Gantz’s stance on Israel’s place in the region, in so far as it can be credibly discerned and as signaled by the coalition terms he has accepted, may not be too far removed from that of Netanyahu. Labor, by contrast, was the historic alternative to Likud, a party that, in seeking to achieve security and peace, was not ideologically committed to deepening Israel’s hold on historic and religiously resonant Judea and Samaria, a party that saw profound danger for Jewish and democratic Israel in a permanent entanglement amid millions of Palestinians in the West Bank.
Appropriately enough, even Labor’s ultimate disintegration has been a mess. A party that has switched its leaders about 10 times in the Netanyahu era came under the renewed guidance of the veteran Peretz last year because neither of its two brightest young hopes, Itzik Shmuli and Stav Shaffir, would step aside in the race for the top job, thus splitting the leadership vote and clearing Peretz’s path. Now Shaffir has lost her Knesset seat, Shmuli is trailing Peretz into the coalition, and one last Labor MK, Merav Michaeli, stands alone beyond Netanyahu’s embrace, defeated by that central committee vote, helpless.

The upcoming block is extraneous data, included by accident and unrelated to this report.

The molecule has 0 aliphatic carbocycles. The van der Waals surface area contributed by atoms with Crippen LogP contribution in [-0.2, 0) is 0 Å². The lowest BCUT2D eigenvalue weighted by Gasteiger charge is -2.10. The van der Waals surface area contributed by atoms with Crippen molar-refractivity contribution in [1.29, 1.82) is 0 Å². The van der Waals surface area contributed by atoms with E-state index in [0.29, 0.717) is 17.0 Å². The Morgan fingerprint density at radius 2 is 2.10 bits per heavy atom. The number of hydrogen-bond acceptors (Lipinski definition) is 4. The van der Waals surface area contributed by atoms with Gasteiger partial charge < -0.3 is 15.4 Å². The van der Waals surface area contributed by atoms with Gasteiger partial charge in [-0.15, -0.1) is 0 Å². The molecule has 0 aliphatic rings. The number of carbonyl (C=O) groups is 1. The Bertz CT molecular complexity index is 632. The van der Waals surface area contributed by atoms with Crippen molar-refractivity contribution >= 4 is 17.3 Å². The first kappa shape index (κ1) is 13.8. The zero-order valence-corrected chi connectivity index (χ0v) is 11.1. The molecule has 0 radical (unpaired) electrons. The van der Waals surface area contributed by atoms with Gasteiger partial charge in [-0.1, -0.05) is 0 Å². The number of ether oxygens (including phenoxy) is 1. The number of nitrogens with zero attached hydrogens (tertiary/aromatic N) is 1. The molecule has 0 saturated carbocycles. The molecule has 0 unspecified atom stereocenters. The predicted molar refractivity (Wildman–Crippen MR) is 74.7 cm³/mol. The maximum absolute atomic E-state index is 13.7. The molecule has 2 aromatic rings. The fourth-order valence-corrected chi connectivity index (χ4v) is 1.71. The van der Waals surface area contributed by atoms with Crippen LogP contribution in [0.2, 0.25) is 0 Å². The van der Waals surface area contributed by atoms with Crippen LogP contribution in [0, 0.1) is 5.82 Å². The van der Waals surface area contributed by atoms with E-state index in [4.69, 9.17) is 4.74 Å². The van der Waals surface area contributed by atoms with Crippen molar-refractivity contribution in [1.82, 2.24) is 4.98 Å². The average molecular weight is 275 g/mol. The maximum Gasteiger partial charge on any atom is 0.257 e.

“Read my lips,” implored Peretz last August, displaying to the nation his freshly shaven features, trademark mustache shaved clean away. “I decided to remove my mustache so that all of Israel will understand exactly what I’m saying and will be able to read my lips: I won’t sit with Bibi,” he promised.
Now that Peretz, shorn by his own razor of any last vestige of integrity, has decided to breach that solemnly delivered promise, there can be no way back for Labor. It only got into the Knesset this time in an alliance with Meretz and Gesher. Meretz won’t touch it now, and Gesher preceded it into Netanyahu territory.
So farewell, then, to Labor. Farewell to the party of Ben-Gurion and Levi Eshkol and Golda Meir, and those perennial rivals Rabin and Shimon Peres. Farewell to the party that founded and shaped modern Israel.
Now let’s move on to news that matters, like who’s going to succeed Yaakov Litzman at the Health Ministry.
As The Times of Israel’s political correspondent, I spend my days in the Knesset trenches, speaking with politicians and advisers to understand their plans, goals and motivations.